The head of the radiation-oncology department was Dr. Peter Johnstone, an Annapolis grad who’d retired from the Navy after 28 years of service. We shared a military background, so I could speak plainly. I could make the observation, as Marines are known to do when conversing with sailors, that "Sir, you are aware that squids are a lower form of 'marine life'?" I could bitch that his goddam machines were scorching my region, and if something didn't change, I was gonna need a toupee or a comb-over.

I had to make an effort to remember his Christian name, but not for lack of respect. Far from it. In my mind, he was simply: “Commander.”


Jill cried only twice and then only for joy. The first time was after they'd completed initial diagnostics: x-ray, blood tests, needle biopsy, bone-marrow biopsy, CAT scan, PET scan. We waited in an exam room to hear how bad it was.

Dr. Mina, kind and petite and Middle Eastern, knocked politely and let herself in. She pulled up a chair and her face seemed barely able to contain a smile, as if she had a present for us and couldn't wait for us to open it. “Has anyone told you?” she asked. The bone marrow and PET scan results had come back. The cancer was in only one place. This was the only scenario, we were told, in which it was fair to use the words “possibly curable.”

The second time I saw a tear was weeks later, after the radiation treatments were complete. Dr. Cripe went over the results with us. He said the radiation appeared to have done its job. He said it looked good. He leaned back in his chair and asked, “When do you want to come back? You can come back in three months, if that would make you feel better. But six months would be fine.”

Into every radiation treatment, I'd carried a small cross Jill had given me, a cross carved from 20,000-year-old mammoth bone. I choose to believe it helped.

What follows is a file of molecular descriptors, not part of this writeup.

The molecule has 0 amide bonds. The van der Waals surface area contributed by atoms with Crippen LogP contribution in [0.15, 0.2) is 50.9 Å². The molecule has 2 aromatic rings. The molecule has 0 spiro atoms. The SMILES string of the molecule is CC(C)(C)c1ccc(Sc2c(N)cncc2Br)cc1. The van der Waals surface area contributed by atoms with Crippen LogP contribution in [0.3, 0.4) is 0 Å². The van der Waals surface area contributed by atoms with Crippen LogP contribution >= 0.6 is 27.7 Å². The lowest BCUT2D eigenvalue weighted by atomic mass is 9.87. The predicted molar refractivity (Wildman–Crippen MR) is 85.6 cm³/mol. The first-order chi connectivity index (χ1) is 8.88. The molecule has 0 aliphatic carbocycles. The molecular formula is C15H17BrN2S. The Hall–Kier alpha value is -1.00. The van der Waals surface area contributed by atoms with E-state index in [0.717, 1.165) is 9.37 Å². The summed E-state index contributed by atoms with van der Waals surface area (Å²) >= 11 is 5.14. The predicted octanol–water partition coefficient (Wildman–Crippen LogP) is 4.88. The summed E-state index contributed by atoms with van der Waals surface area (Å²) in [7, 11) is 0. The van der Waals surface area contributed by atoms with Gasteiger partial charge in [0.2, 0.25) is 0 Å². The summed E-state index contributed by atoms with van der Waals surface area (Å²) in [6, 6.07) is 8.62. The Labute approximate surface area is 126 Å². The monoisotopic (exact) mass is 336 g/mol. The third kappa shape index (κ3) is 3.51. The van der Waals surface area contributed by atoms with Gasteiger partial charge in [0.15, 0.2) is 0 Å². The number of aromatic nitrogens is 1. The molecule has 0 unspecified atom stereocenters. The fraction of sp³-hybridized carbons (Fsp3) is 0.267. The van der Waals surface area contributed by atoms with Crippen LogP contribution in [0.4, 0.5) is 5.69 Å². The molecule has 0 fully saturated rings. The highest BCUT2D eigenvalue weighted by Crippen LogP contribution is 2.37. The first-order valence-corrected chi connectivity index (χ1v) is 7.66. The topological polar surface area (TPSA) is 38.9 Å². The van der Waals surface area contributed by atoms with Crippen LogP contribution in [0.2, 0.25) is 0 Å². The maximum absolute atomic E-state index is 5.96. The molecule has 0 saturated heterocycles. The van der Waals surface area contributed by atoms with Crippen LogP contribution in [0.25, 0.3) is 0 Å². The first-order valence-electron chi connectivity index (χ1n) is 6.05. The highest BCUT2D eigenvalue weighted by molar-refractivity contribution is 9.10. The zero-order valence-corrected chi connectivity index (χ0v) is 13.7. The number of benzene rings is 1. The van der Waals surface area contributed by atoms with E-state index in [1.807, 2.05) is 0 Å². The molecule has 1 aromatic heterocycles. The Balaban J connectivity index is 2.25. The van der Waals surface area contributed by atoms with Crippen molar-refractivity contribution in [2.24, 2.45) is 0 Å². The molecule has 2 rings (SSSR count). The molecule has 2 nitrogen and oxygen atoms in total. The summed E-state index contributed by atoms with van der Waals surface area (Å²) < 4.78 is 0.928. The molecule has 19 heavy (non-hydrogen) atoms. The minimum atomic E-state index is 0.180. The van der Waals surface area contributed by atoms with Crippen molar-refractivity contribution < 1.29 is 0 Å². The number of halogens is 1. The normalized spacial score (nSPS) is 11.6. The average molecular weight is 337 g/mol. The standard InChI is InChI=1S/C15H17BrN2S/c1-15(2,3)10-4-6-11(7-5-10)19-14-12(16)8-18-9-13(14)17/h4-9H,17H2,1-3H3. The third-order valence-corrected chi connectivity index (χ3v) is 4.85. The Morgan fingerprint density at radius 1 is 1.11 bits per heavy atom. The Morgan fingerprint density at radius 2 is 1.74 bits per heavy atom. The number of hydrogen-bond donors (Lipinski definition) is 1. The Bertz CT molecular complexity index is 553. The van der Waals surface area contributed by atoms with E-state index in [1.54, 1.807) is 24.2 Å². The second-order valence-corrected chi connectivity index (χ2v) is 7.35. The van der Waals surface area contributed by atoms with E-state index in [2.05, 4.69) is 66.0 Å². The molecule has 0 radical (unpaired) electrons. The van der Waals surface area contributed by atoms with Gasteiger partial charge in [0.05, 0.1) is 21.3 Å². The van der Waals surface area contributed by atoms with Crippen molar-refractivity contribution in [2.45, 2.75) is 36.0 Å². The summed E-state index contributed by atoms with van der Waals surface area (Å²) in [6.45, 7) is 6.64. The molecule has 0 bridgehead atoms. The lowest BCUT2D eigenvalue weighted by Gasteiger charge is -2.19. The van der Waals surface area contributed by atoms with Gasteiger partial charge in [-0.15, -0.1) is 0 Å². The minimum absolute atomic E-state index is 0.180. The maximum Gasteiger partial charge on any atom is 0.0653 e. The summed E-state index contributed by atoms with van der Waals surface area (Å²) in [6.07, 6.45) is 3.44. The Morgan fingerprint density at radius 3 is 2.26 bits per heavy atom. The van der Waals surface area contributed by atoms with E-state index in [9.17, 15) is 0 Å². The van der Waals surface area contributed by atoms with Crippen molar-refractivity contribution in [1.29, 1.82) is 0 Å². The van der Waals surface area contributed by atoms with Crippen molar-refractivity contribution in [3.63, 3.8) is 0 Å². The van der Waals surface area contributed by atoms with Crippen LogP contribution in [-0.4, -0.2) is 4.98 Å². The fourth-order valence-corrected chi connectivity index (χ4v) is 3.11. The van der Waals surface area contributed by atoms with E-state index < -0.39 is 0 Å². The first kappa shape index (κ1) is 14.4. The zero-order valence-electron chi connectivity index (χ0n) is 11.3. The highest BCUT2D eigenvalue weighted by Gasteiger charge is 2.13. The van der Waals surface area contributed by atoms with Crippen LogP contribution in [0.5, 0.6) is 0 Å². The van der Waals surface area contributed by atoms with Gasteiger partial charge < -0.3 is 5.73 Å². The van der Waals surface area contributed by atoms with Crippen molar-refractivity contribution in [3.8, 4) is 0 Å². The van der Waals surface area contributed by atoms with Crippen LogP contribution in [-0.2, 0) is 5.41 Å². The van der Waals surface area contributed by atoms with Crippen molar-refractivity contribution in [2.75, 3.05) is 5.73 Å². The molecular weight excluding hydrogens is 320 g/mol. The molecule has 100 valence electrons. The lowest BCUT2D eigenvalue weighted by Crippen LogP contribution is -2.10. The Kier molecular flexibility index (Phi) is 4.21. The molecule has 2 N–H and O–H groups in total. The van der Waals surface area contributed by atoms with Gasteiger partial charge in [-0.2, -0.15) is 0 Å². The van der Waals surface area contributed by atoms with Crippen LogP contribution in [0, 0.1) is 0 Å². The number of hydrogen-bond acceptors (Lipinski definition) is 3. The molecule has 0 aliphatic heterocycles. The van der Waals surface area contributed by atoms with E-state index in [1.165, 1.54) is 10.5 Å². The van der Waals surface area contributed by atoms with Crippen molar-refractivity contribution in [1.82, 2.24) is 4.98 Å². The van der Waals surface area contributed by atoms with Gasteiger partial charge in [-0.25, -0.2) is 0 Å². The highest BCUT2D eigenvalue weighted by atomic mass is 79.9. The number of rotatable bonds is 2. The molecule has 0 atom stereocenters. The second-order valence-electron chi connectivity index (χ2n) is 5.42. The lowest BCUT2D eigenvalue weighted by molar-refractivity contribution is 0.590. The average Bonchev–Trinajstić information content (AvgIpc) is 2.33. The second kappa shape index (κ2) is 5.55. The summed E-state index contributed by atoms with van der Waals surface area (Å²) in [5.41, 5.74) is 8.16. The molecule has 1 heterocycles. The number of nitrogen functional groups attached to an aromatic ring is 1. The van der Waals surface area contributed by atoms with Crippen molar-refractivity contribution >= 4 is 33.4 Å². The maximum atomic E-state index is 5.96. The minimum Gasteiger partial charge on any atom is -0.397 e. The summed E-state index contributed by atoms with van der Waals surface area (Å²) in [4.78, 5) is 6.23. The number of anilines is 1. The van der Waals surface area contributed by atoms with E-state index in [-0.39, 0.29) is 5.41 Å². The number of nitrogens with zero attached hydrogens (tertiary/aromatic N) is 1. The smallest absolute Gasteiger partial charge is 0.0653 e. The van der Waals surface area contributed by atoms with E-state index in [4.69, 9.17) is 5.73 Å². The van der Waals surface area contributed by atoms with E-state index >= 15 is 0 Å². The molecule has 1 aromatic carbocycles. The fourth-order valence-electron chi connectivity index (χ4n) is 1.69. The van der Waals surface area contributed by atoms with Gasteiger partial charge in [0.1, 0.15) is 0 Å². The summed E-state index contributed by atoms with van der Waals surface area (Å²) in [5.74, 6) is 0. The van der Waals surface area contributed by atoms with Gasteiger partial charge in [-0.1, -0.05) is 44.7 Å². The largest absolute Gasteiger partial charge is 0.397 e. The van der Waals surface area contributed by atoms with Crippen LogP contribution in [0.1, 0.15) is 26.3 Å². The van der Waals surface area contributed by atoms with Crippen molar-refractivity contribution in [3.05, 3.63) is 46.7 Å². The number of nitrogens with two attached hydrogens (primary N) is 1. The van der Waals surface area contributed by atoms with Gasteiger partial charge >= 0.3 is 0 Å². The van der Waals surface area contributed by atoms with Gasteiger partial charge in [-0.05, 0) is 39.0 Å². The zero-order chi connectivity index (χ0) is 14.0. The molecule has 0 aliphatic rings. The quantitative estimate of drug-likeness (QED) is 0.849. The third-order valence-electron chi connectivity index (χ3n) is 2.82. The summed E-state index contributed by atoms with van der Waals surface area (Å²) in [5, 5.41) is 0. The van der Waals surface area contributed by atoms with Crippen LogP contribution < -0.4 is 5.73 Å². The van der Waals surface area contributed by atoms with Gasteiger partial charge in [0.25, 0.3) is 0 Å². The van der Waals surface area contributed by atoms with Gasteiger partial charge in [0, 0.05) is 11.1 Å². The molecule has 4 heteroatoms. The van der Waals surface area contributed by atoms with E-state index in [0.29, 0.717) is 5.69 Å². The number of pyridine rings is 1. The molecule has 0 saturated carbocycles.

My friend Sarah reminded me of a favorite Raymond Carver poem titled, “What the Doctor Said.” In that poem, the doctor speaks:

…he said are you a religious man

do you kneel down in forest groves and let yourself ask for help  

when you come to a waterfall  

mist blowing against your face and arms  

do you stop and ask for understanding at those moments 

I said not yet but I intend to start today


Cathy said...

eloquent and brave, an honor to read...

Jared said...

Thank you for letting me know about the blog my friend. I am quite touched. It is hard to know what you went through. My dad did not say much and I was in Indy for most of the hard stuff only returning to the south once he was in remission. While I can imagine your writing is therapeutic for you, I think reading it is helpful for at least me; I bet for others too. Thanks.

Joe said...

Cathy and Jared, thanks for the comments. Appreciate being able to share this with you. Joe

Seba said...

Very brave Joe! Thank you for letting me know about it

Anonymous said...

Wow Joe! You are an amazing writer. And your story is awesome. Thanks for sharing your experience, strength, and most of all, hope. So cool.


Joe said...

Glad you like the story, Pat. Thanks for looking. j

Ken Robertson said...

Thanks for sharing! Wow...

Joe said...

Thank ya, Ken.